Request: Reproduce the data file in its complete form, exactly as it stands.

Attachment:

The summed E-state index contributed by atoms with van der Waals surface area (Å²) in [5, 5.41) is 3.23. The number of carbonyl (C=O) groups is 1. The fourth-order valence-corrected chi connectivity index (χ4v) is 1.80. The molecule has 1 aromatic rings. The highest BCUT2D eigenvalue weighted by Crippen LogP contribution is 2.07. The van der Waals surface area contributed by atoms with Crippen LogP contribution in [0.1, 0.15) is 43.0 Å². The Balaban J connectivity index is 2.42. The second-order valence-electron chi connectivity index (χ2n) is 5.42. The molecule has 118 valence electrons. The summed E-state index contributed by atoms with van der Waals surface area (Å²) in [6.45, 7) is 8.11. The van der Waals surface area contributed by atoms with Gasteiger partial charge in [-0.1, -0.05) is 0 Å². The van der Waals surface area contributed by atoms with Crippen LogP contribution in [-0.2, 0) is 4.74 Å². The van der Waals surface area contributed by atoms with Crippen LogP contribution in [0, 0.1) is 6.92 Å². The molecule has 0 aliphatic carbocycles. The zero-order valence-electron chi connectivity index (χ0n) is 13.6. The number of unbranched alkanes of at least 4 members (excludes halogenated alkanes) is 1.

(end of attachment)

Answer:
The summed E-state index contributed by atoms with van der Waals surface area (Å²) in [5, 5.41) is 3.23. The number of carbonyl (C=O) groups is 1. The fourth-order valence-corrected chi connectivity index (χ4v) is 1.80. The molecule has 1 aromatic rings. The highest BCUT2D eigenvalue weighted by Crippen LogP contribution is 2.07. The van der Waals surface area contributed by atoms with Crippen LogP contribution in [0.1, 0.15) is 43.0 Å². The Balaban J connectivity index is 2.42. The second-order valence-electron chi connectivity index (χ2n) is 5.42. The molecule has 118 valence electrons. The summed E-state index contributed by atoms with van der Waals surface area (Å²) in [6.45, 7) is 8.11. The van der Waals surface area contributed by atoms with Gasteiger partial charge in [-0.1, -0.05) is 0 Å². The van der Waals surface area contributed by atoms with Crippen LogP contribution in [-0.2, 0) is 4.74 Å². The van der Waals surface area contributed by atoms with Crippen LogP contribution in [0, 0.1) is 6.92 Å². The molecule has 0 aliphatic carbocycles. The zero-order valence-electron chi connectivity index (χ0n) is 13.6. The number of unbranched alkanes of at least 4 members (excludes halogenated alkanes) is 1.